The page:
I got these three barrels from the local Coca-Cola bottling plant (free!) on June 2, right before I embarked on my two-week adventure in the sagebrush. I have always wanted a rain barrel, and with all the planters on my deck I decided that now is the time.
Then work exploded into busy-ness, and the weather was horrendously hot, and the project stagnated.
About a week ago, I had a chance to get started.
These barrels are the type that have two bungs that screw into the top, rather than a complete lid that comes off.
Quite fortuitously, the bungs have a central recess that is threaded, and matches the threads on standard PVC! So I started by drilling out the middle of one bung from each barrel.
That left a threaded hole that I could screw a PVC elbow into. I sealed the bungs and elbows liberally with caulk. Hopefully that will keep everything watertight, since the tops of the barrels (with the bungs) will be on the bottom in the finished setup.
In addition to the threaded elbows, I also got the bits and pieces for the manifold system that will link all three barrels together. They will obviously be connected with lengths of straight pipe. This whole system is 3/4 inch Schedule 40 PVC.
I didn't construct the manifold yet at this point, because I needed to get the barrels in place to determine the pipe lengths.
The next step was to construct a platform for the barrels. Each barrel will get a base of four cinder blocks. I bought the blocks last weekend, then the project stalled again for a week.
The reason for the stall was that I was dreading clearing and leveling the space. This is my west side yard, just off the back deck. It's been really hot and I didn't want to muck around with digging out a forest of cocklebur bushes and hefting cinder blocks around. Excuses excuses.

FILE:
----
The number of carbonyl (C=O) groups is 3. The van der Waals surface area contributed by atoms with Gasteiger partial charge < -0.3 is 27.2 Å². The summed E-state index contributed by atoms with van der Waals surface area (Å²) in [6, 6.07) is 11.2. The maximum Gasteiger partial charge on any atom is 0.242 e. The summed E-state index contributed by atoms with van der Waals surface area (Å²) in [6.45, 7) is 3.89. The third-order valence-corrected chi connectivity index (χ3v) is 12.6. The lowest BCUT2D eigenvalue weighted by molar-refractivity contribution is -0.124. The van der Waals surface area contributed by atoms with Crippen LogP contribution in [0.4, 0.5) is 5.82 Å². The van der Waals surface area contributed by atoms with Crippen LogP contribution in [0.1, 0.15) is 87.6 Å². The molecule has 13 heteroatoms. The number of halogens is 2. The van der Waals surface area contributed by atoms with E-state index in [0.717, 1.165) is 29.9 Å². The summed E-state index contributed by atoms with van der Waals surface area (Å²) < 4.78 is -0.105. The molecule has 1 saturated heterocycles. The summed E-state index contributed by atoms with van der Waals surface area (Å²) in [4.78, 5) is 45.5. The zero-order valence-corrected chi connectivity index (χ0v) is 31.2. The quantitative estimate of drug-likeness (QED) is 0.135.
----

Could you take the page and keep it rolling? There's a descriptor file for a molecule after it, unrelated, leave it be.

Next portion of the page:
I had built this task up in my mind into something much worse than it ended up being. Once I went out and, you know, actually LOOKED at the space again, I decided it wasn't so bad. I really wanted to get the barrels installed.
So today I tackled it. It was 106° F (41° C) this afternoon, and I was literally dripping with sweat, but by golly, I got it done.
I chopped and dug the cockleburs (there were only two, but the roots went down a good two and a half feet), raked and pulled the rest of the weeds, and leveled the ground. I raked gravel over the area. I pounded the gravel firm with a maul and a board. I went and stood in the sprinkler for a while.
I set up the cinder blocks and leveled them (with some adjustment of the gravel base). I put the barrels on the blocks and measured for the pieces of the manifold. I cut the pipe for the manifold and dry-fit everything together. It all worked, so I took it all apart and put it back together with PVC primer and cement. I stood back and admired my handiwork.
Then I went and stood in the sprinkler for a while again.
So now I had three upside-down barrels linked together, with an outlet on the bottom, but no way to get water into them.
For that I needed a downspout diverter.
This fits into the existing downspout, and diverts water into the barrels until the barrels are full, then the hose fills up and the water overflows back to the downspout. Pretty spiffy.
Installing this required cutting into the downspout, notching the lower section, and setting the gizmo in the gap. Then a hose connects the diverter to the barrel, via a hole I drilled in what was originally the bottom, but is now the top.
That pretty much finished the system, but since these are sealed barrels, there has to be some way for the air to escape as they fill with water. To solve that, I drilled a small hole in the top of each of the barrels, ran a length of aquarium air line tubing from that hole up along side the downspout, and sealed around the hole/tubing with caulk. As long as the top of the airline tubing is above the level of the diverter, it's still in effect a sealed system as far as the diverter knows, and the diversion function remains effective.
My finished 165-gallon rain collection system! I'm quite ridiculously proud of myself.